By New Times
By Connor Radnovich
By Robrt L. Pela and Amy Silverman
By Ray Stern
By Keegan Hamilton
By Matthew Hendley
By Monica Alonzo
By Monica Alonzo
And in more ways than one. Attwood is tall, lanky and bald, with pale white skin and pinched features. His accent is where the "English" comes from, a Mad Hatter tea-time lilt. He has braces on his teeth, his lips are thin and pursed, and his blue eyes glimmer mischievously, even in a mug shot. Friends and former roommates describe him as a sort of vampire largely nocturnal, with a thirst for the GHB they say he drank like blood, and a more than passing resemblance to Nosferatu. He could be proper, charming, polite, with an intelligence that matched his magnetism.
Attwood came over from the U.K. in the early '90s, working as a stockbroker. The National Association of Securities Dealers reports that in 1999, while working in the Valley, "Attwood was censured, fined $68,016.90, and barred from association with any NASD member in any capacity." The sanctions were based on findings that Attwood and an associate "engaged in excessive trading in a customer account. Attwood also failed to respond to NASD requests for information."
Coen, who formerly dealt Attwood's ecstasy and used his funds to promote raves, remembers him back then. He was "like a guy from a big brokerage house in London [who] had somehow walked into the wrong party but was having a really great time," he recalls. "He seemed out of place, but he was outgoing enough that he made people quickly forget it and just accept English Shaun as part of the overall weirdness around them."
That weirdness was an inherent element of the nascent rave scene, populated by glitter girls, drag queens, club kids in rabbit ears, and fueled by music and drugs. Coen was a part of it, too and he was among the first to stake out its enormous built-in drug market, long before Shaun went from being a stockbroker to an "E" broker.
Now 30, Coen graduated from Arizona State University in 1993 with an arts degree. He lives alone in an elegant four-bedroom home in Tempe. He says he began frequenting the rave scene purely as a raver, not a dealer, just before and after graduation. "Raves and dropping E every weekend was a symptom of my senioritis," he says.
In '93 and '94, he says, there was no organized system of dealing in the Valley. "The scene then was really just a few hundred ravers. The scene hadn't reached the critical mass of people who were into it and doing E as a part of the whole experience, where someone would look at the possibilities and see a profit potential."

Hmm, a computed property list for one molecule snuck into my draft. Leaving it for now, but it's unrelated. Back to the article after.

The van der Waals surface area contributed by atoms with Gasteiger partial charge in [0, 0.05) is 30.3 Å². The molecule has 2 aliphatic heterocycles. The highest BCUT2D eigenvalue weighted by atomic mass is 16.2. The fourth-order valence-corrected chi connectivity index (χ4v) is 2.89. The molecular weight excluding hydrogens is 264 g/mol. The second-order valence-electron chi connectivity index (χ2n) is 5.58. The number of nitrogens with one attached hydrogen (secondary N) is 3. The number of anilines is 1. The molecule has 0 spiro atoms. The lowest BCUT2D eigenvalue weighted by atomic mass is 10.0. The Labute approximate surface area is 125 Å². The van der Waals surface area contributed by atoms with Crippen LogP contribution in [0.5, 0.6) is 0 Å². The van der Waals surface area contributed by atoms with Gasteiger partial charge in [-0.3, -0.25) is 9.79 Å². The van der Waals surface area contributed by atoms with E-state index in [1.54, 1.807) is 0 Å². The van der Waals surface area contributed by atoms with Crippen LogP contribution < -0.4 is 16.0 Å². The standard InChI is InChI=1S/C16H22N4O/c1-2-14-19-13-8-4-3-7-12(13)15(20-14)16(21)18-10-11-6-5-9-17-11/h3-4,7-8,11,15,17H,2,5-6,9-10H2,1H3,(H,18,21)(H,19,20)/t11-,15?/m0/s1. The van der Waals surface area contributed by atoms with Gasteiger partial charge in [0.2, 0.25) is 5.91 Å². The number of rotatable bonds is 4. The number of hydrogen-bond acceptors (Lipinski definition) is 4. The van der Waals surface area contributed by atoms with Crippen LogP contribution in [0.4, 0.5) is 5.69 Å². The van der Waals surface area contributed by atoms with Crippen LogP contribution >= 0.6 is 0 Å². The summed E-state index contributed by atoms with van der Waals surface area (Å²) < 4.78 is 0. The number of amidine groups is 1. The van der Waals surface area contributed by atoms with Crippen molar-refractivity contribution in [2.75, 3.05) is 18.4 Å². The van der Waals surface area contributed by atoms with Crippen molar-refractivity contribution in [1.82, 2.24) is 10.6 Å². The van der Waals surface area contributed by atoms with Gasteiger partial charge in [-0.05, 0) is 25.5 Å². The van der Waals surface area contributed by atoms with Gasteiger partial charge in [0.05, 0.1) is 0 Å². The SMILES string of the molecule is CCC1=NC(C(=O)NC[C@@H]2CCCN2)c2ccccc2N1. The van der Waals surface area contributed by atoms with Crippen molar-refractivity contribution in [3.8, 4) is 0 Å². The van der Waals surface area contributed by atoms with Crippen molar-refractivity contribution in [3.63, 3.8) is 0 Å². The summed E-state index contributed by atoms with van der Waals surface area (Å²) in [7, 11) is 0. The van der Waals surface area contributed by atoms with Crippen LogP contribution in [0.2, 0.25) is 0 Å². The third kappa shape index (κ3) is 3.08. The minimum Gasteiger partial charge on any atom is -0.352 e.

But that all changed in the summer of 1995. Before then, Coen says, anyone could fly to San Francisco or New York and bring back a supply for the weekend's parties, making enough money to cover the plane ticket while still having a couple "rolls" of E left over. But as the scene grew, so did demand.
Coen saw that he could easily subsidize his lifestyle by selling E on the side, he says. Corresponding with this realization, or perhaps inspiring it, was a visit to an ASU frat brother who had moved to Hollywood to be a script-reader and had delved into L.A.'s underground club scene. The script-reader kept a jade ashtray full of E tablets in his bedroom.
Coen's friend said the E came from a cocktail waitress in a techno club on the Vegas strip. Although the script-reader refused to link Coen directly with his source, they negotiated a deal: Coen could phone in an order with five days' notice, then fly to L.A. to pick it up $1,200 for 100 pills, a price he later negotiated down to $5,000 for 500 pills, the maximum order his friend would allow.
Two weeks later, Coen flew to L.A. and returned with 300 pills. "We got rid of them in one weekend, just me and a few friends working three parties." Besides a private party and a rave at the Icehouse, there was an easy market at Chupa, the legendary Phoenix after-hours nightclub where gay pretty boys and drag queens two key factions in the founding of every major city's rave scene congregated once the raves in Phoenix began to attract young suburban "candy ravers."
Coen was not choosy about his clientele; drag queens, candy ravers, Coen sold to them all. He remembers selling off 100 pills "in 10 minutes" at a private party with DJs, at a profit of $15 a pill. In a scaled-down version of the operation that authorities claim Attwood would eventually control, Coen recruited 13 dealers to fly to L.A. for him, making weekly trips.
By the last half of '95, Coen began extracting himself from the hand-to-hand sales at parties, concentrating instead on wholesaling the drug to small-time dealers. After the New Times piece about the Valley's emerging rave scene, "Rave New World," came out in December '95, business was booming, he says. He started charging $25 a pill to the newbies; his friends still paid $20.
Today Coen speculates that this jacked-up pricing may have been what gave Shaun an entree into the E market, in 1996. That's when the rumors began that a bald-headed Englishman was slipping into the business end of the scene.